Sony Could Face Lawsuit Over PlayStation Store Game Monopoly
A new class-action lawsuit against Sony alleges consumers pay 175% more for digital PlayStation games.
Sony is looking at a possible class-action lawsuit from consumers claiming it's operating a monopoly by only allowing digital PlayStation games to be purchased through the official PlayStation Store.
The lawsuit states Sony barred third-party retailers like Amazon and GameStop from selling download codes for PlayStation games on April 1, 2019, making the PlayStation Store the only place to purchase digital PlayStation games. Further, the suit claims Sony's policy "swiftly and effectively foreclosed any and all price competition in the retail market for digital PlayStation games" by requiring publishers who sell games on the PlayStation Store to "relinquish full control over the retail price."
This all culminates with consumers paying anywhere from 75-175% more for digital games from the PlayStation Store than those of their physical counterparts, the class-action lawsuit claims. We have seen certain games, like Devil May Cry 5: Special Edition, stay at their standard price on the PlayStation Store while the physical version was discounted at other retailers several times. Newegg even ran a sale on digital Xbox codes that reduced prices by up to 70% while being unable to do something similar for PlayStation.
"Sony's new restrictions established a monopoly over the sale of digital PlayStation games," the class-action lawsuit states. "Sony's monopoly allows it to charge supracompetitive prices for digital PlayStation games, which are significantly higher than their physical counterparts sold in a competitive retail market, and significantly higher than they would be in a competitive retail market for digital games."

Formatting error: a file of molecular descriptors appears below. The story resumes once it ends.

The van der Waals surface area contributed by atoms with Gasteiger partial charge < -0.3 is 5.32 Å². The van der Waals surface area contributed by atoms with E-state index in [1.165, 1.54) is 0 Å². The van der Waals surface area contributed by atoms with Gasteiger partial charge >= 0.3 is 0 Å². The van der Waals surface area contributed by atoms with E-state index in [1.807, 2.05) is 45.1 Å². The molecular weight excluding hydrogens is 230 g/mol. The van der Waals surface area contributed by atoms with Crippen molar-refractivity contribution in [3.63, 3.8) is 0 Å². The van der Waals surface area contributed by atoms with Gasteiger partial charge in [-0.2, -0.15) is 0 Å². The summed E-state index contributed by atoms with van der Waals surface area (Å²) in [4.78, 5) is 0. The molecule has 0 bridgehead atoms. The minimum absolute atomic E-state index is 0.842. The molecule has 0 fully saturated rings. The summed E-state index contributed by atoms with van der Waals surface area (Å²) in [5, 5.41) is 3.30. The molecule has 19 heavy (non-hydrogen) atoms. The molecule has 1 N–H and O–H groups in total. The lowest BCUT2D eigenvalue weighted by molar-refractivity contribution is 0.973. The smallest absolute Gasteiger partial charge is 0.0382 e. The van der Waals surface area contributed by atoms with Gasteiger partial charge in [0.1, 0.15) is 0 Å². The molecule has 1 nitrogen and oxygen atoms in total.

We've reached out to Sony for comment and will update this post if we hear back.
Richard Hoeg of Hoeg Law Firm said the lawsuit is a difficult case because of established US antitrust laws.
"Overall, I think it’s a very difficult case to make, given that (i) historically the US antitrust laws have not been used against hardware providers in such a way (a hill Epic itself has to climb in the pending litigation), (ii) Epic is going out of its way to provide testimony in their own case to establish that their theory should not be applied to console manufacturers, and (iii) Sony is being asked here to provide an affirmative service (digital code distribution) whereas Apple is effectively being asked only to get out of Epic’s way," Hoeg said.
The next steps for the Caccuri v. Sony Interactive Entertainment LLC lawsuit will be the court determining whether a class (more than just one plaintiff) should be certified, which will be based on several factors including the number of individuals affected and how similar the facts around the claims in the suit are. All eyes are on the Epic v. Apple trial, which could open the doors for litigation against monopolistic companies.